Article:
All efforts should be made to keep Barbadian families intact, and Government sees nothing wrong with the state intervening to help through legislative means.
Speaking while leading off debate in the Senate on amendments to the Family Law Act, Parliamentary Secretary in the Ministry of Education, Senator Harry Husbands said this was a major reason why these laws were being “modernised”.
This included a provision that couples had to seek counselling from a “qualified” professional before they were able to divorce under the law.
“In a society that prides itself on holding … family units together I think every effort should be made … and these efforts ought to be in good faith, to hold family units together, even if it means, as in this case, through legislative action,” he said.
“There is a general view that a divorce is so easy to get … that sometimes the only incentive for people to remain together may be financial, the only incentive for people to remain together sometimes may be children and in the absence of these then one may conclude, based on their own experience, that divorce today is too readily available.”
Husbands said the amendments ought to be seen in the context of bringing a matter that has been discussed, debated, and legislation drafted in the society for quite some time, bringing it to finality”.
“These amendments I am convinced will modernise our legislation and eliminate several of the loopholes and challenges which currently confront the court and people approaching the courts on matters of divorce, separation and the distribution of property,” he stated.
With an increased focus on marriage counselling within the amendments, the Government spokesman said it was important for people offering such services to be qualified.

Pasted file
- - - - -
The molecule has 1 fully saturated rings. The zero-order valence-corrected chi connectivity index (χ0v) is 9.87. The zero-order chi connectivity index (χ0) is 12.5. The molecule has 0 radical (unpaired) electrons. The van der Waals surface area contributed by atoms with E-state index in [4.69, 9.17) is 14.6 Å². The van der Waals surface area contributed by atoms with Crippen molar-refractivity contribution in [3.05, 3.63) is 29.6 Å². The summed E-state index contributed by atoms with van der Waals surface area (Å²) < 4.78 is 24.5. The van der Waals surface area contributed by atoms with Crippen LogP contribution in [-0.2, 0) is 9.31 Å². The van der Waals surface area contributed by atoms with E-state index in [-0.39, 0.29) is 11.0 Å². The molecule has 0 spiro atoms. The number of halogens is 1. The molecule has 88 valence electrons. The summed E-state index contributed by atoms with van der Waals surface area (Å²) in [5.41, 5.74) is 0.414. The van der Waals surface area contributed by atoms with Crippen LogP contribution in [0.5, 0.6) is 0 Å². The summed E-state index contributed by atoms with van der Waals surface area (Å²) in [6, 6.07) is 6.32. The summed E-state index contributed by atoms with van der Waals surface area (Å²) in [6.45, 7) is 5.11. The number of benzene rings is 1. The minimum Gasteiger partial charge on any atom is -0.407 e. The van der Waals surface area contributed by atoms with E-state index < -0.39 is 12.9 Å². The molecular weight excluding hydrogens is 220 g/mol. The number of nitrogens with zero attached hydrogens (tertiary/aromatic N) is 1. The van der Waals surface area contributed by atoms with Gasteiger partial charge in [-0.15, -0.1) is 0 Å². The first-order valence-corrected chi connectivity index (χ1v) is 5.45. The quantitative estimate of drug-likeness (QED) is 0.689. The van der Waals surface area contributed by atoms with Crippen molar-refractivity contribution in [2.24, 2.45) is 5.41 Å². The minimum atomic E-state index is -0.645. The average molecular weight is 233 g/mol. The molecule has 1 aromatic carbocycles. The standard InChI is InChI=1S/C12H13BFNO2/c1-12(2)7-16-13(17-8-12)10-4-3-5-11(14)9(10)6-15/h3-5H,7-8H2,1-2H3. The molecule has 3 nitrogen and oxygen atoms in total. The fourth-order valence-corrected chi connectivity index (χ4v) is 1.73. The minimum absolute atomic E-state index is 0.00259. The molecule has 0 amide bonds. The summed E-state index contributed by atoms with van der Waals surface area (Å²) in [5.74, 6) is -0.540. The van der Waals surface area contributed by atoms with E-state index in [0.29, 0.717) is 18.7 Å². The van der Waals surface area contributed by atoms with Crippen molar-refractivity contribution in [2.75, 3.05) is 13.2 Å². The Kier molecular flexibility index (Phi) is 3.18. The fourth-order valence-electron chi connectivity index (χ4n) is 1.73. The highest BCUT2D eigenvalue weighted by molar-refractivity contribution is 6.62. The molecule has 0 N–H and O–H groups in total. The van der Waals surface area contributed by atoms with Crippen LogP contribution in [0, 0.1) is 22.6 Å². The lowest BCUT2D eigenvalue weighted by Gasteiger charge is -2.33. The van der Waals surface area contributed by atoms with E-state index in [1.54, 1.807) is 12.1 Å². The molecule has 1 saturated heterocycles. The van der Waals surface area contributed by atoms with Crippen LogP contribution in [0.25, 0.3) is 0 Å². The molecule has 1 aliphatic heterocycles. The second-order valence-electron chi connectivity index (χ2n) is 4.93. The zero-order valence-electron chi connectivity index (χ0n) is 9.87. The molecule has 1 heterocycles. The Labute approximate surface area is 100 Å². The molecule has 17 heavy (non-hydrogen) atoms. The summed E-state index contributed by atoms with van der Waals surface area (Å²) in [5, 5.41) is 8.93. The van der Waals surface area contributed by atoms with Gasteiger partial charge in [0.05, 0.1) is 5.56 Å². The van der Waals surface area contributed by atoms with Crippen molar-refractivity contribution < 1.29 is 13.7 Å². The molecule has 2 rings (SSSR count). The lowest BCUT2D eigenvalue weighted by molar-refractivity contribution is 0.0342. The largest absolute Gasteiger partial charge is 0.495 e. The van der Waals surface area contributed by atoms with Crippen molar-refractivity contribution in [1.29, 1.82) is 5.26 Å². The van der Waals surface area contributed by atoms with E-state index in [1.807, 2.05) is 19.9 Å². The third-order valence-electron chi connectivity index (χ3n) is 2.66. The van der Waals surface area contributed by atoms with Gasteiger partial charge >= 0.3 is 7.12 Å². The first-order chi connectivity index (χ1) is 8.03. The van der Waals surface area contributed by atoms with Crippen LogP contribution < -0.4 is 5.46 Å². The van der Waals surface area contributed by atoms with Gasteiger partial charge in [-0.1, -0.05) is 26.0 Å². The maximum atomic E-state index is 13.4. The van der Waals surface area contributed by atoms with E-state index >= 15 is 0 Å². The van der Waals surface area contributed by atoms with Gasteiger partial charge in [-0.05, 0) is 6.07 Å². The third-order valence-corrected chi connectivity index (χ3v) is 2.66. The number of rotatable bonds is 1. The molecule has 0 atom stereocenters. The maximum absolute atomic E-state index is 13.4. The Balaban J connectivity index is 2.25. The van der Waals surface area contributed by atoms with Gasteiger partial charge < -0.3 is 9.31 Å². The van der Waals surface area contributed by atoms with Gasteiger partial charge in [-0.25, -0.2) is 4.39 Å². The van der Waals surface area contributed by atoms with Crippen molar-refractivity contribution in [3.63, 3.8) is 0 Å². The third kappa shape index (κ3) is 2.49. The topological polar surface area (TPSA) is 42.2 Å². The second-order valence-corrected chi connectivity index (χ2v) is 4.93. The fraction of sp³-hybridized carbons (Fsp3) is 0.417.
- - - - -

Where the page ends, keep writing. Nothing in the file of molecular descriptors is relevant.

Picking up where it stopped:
“While on the one hand this society is one that is averse to counselling and psychology and discussing matters and so on, seeking advice and so on and so forth, at the same time we have to begin to accept that people who offer their service in this realm in the area of counselling and advising people on personal emotional matters, ought to … be qualified in the specific area, qualified to offer that service,” he said.
Husbands also dismissed suggestions that because it was a difficult economic time Government’s legislative agenda should be predominantly economic in nature.
“Fortunately, this Government holds a much broader view… These amendments are part of a larger scheme of amendments and pieces of legislation that have come before this Honourable House, matters dealing with safety and health at work, matters dealing with employment rights, and related legislation…,” he said.
“It is necessary, while dealing with issues of the economy and the economic situation, to pay specific and special attention to other areas of our society of equal or greater importance. So these amendments … come principally in that context, that we have to have a holistic view of the society and what we need to do.” (SC)